Cross Post: Brainpower: Use it or Lose it?

This is the first in a series of blogposts by the members of the Expanding Autonomy project, funded by the Arts and Humanities Research Council

Written By: J Adam Carter, COGITO, University of Glasgow

E-mail: adam.carter@glasgow.ac.uk

 

What are things going to be like in 100 years? Here’s one possible future, described in Michael P. Lynch’s The Internet of Us. He invites us to imagine:

smartphones are miniaturized and hooked directly into a person’s brain. With a single mental command, those who have this technology – let’s call it neuromedia – can access information on any subject ….

That sounds pretty good. Just think how quickly you could gain information you need, and how easy and intellectually streamlined the process would be. But here is the rest of the story:

Now imagine that an environmental disaster strikes our invented society after several generations have enjoyed the fruits of neuromedia. The electronic communication grid that allows neuromedia to function is destroyed. Suddenly no one can access the shared cloud of information by thought alone. . . . [F]or the inhabitants of this society, losing neuromedia is an immensely unsettling experience; it’s like a normally sighted person going blind. They have lost a way of accessing information on which they’ve come to rely.

This is worrying. But what is the right way for us to view the moral of this tale?

Perhaps it’s this: muscles (cognitive or otherwise) atrophy without exercise, so use them or lose them.

We don’t even need science fiction to support the observation that cognitive bioatrophy accompanies increased offloading and high-tech dependence. To use just one real-life example, a study of the navigational skills of London taxi drivers showed that hippocampi (responsible for spatial reasoning) became smaller over time in the brains of those taxi drivers who relied entirely on GPS to navigate, compared to those who relied primarily on their biologically endowed spatial reasoning (i.e., mental maps) in combination with paper maps. As Roger McKinlay, former president of the Royal Institute of Navigation puts it, “Mountain-rescue teams are tired of searching for people with drained smartphone batteries, no sense of direction and no paper map.”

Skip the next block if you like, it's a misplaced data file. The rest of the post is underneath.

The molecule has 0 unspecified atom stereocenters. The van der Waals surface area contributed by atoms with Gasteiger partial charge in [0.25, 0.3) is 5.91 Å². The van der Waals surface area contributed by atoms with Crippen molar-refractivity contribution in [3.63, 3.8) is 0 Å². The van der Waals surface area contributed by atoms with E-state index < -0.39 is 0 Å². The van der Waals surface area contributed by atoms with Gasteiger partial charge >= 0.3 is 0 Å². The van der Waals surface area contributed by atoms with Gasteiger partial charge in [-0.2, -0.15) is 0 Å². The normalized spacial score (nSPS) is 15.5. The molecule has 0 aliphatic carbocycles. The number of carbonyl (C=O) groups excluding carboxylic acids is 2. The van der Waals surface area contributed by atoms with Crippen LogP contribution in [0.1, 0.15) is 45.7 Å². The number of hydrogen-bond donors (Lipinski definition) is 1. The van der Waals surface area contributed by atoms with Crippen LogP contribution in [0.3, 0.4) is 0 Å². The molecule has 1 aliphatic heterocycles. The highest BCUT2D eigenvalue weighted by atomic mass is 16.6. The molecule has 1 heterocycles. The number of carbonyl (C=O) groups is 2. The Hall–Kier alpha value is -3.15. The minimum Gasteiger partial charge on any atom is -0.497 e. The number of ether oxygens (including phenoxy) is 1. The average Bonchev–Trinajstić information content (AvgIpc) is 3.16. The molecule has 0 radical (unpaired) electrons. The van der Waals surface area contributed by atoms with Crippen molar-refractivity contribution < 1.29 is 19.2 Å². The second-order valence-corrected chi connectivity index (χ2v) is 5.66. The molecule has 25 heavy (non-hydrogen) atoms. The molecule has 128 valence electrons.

It might seem like these cases (of sci-fi and real-world cognitive bioatrophy) represent an objectionable (even if not wholly blameworthy) kind of ‘learned helplessness’, where individuals are adapting to convenient new technologies in a way that incentivises bad biocranial epistemic hygiene that, in turn, leaves people unable to rely on themselves in a jam. In short: we might be tempted to reason: (i) use it (biocognitive skills) or lose it; (ii) you’d better not lose it (you don’t want to be helpless, after all!): so (iii) use it.

 

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Photograph of a Comptometer, model ST super totalizer

Comptometer: model ST Super Totalizer

But I think we should be careful before signing on to this kind of narrative.

Consider now a very different case of bioatrophy. In Ancient Rome, when culture was valued but books were scarce, the ability to memorise long poems – entire books of them – was a socially valuable skillset for people to cultivate, especially so for graeculi (memory workers) who developed exceptional biological memory capacity in order to read poems on demand for payment (or in some cases, as servants).

There’s been little use for the distinctive cognitive skills of graeculi given the advent of the printing press, and now the Internet. There’s just no need for memorising entire books or having the kind of developed biomemory capacity that would be needed to so anymore. There’s cheaper ways of getting accessing and sharing that information.

In a similar vein, for a period of time between the invention of the comptometer (a manual calculator) in the late 1880s until around the early 1970s, the ability to perform mathematical operations mediated by a comptometer – in a quick and seamless way – was a highly valuable skill to have, even a prerequisite for many office jobs. Each key of a comptometer adds or subtracts its value to the ‘accumulator’ the instant the button is pushed, and in such a way that the comptometer user’s success at assisting with fast mathematical operations requires a synced-up, hybrid performance consisting in certain fast calculations done in the human user’s biological brain along with some done by the device. Now that we have digital calculators, no one frankly needs comptometers anymore (no more than we need the slide rule), and many in the present generation will have never heard of one. Whatever brainpower was useful for skills at using a comptometer seamlessly at high speed will have accordingly atrophied over the past 50 years.